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To make them kings, the seed of Banquo kings! | For* certain friends that are both his and
Rather than so, come, fate, into the list,
And champion me to the utterance!



Re-enter ATTENDANT, with two MURDERERS.

Now to the door, and stay there till we call. [Exit ATTENDANT. Was it not yesterday we spoke together? 1 Mur. It was, so please your highness. Macb. Well then, now Have you consider'd of my speeches? Know, That it was he, in the times past, which held [been So under fortune; which, you thought, had Our innocent self: this I made good to you In our last conference; pass'd in probation with you,


How you were borne in hand; how cross'd; the instruments;

Who wrought with them; and all things else, that might,

To half a soul, and a notion craz'd,
Say, Thus did Banquo.

I Mur. You made it known to us.

Macb. I did so; and went further, which is


Our point of second meeting. Do you find Your patience so predominant in your nature, That you can let this go? Are you so gospell'd,§

To pray for that good man, and for his issue, Whose heavy hand hath bow'd you to the grave, And beggar'd yours for ever?

1 Mur. We are men, my liege.

Macb. Ay, in the catalogue ye go for men;
As hounds, and greyhounds, mongrels, span-
iels, curs,
Shoughs, water-rugs, and demi-wolves, are
All by the name of dogs: the valued file
Distinguishes the swift, the slow, the subtle,
The house-keeper, the hunter, every one
According to the gift which bounteous nature
Hath in him clos'd; whereby he does receive
Particular addition,** from the bill

That writes them all alike: and so of men.
Now, if you have a station in the file,
And not in the worst rank of manhood, say it;
And I will put that business in your bosoms,
Whose execution takes your enemy off;
Grapples you to the heart and love of us,
Who wear our health but sickly in his life,
Which in his death were perfect.

2 Mur. I am one, my liege,

Whom the vile blows and buffets of the world
Have so incens'd, that I am recklesstt what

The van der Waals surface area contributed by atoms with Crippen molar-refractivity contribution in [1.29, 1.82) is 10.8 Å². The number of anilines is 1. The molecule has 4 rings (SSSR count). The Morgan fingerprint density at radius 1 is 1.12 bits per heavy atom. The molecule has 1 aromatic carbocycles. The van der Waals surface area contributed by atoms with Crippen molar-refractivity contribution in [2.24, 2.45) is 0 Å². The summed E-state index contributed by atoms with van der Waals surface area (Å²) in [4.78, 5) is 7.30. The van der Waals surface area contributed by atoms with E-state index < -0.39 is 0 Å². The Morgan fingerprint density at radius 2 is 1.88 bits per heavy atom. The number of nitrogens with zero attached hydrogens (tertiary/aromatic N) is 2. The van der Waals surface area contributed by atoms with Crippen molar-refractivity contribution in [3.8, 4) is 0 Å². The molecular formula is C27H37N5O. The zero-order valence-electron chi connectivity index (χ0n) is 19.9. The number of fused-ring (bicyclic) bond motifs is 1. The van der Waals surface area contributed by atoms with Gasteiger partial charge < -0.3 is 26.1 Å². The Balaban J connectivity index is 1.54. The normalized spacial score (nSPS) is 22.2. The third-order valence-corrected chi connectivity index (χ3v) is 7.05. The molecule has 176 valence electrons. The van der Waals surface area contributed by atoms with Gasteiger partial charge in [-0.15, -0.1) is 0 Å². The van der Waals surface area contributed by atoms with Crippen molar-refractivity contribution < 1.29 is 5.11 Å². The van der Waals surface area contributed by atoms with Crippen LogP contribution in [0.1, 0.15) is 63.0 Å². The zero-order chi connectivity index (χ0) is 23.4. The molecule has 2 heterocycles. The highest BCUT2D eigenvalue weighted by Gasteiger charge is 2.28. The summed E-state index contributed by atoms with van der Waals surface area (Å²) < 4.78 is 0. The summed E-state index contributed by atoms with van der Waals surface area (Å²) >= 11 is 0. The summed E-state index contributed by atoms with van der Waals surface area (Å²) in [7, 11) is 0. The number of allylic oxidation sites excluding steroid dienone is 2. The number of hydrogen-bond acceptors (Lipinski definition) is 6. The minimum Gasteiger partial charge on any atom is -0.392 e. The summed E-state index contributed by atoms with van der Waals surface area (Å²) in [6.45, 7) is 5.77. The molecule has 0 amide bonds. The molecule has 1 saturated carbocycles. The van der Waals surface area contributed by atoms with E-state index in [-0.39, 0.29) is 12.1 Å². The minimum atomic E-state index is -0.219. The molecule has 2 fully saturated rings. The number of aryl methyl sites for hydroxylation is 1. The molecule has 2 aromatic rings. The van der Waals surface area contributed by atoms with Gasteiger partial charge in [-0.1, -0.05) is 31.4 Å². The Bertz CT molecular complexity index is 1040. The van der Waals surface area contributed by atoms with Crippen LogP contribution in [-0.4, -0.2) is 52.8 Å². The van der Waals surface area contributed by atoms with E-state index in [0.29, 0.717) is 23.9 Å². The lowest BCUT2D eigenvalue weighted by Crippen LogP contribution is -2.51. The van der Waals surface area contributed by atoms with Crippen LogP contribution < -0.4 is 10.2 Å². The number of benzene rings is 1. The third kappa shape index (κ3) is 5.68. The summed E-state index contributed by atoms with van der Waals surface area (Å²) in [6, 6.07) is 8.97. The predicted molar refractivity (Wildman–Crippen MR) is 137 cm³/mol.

I do, to spite the world.

1 Mur. And I another,

So weary with disasters, tugg'd‡‡ with fortune,
That I would set my life on any chance,
To mend it, or be rid on't.

Macb. Both of you

Know, Banquo was your enemy.

2 Mur. True, my lord.

Macb. So is he mine: and in such bloody distance,

That every minute of his being thrusts [could Against my near'st of life: And though I With bare-fac'd power sweep him from my sight,

And bid my will avouch it; yet I must not,

* Challenge me to extremities. † Proved. 1 Deluded.
Are you so obedient to the precepts of the Gospel.
Called. **Title, description.

H Careless. ‡‡ Worried. }} Mortal enmity.


Whose loves I may not drop, but wail his fall Whom I myself struck down: and thence it is, That I to your assistance do make love; Masking the business from the common eye, For sundry weighty reasons.

2 Mur. We shall, my lord, Perform what you command us.

1 Mur. Though our lives

Mach. Your spirits shine through you. Within this hour, at most,

I will advise you where to plant yourselves.
Acquaint you with the perfect spy o'the time,
The moment on't; for't must be done to-night,
And something from the palace; always

That I require a clearness: And with him,
(To leave no rubs, nor botches, in the work,)
Fleance his son, that keeps him company,
Whose absence is no less material to me
Than is his father's, must embrace the fate
Of that dark hour. Resolve yourselves apart;
I'll come to you anon.

2 Mur. We are resolv'd, my lord.

Macb. I'll call upon you straight; abide with

in. It is concluded:

-Banquo, thy soul's flight, If it find heaven, must find it out to-night.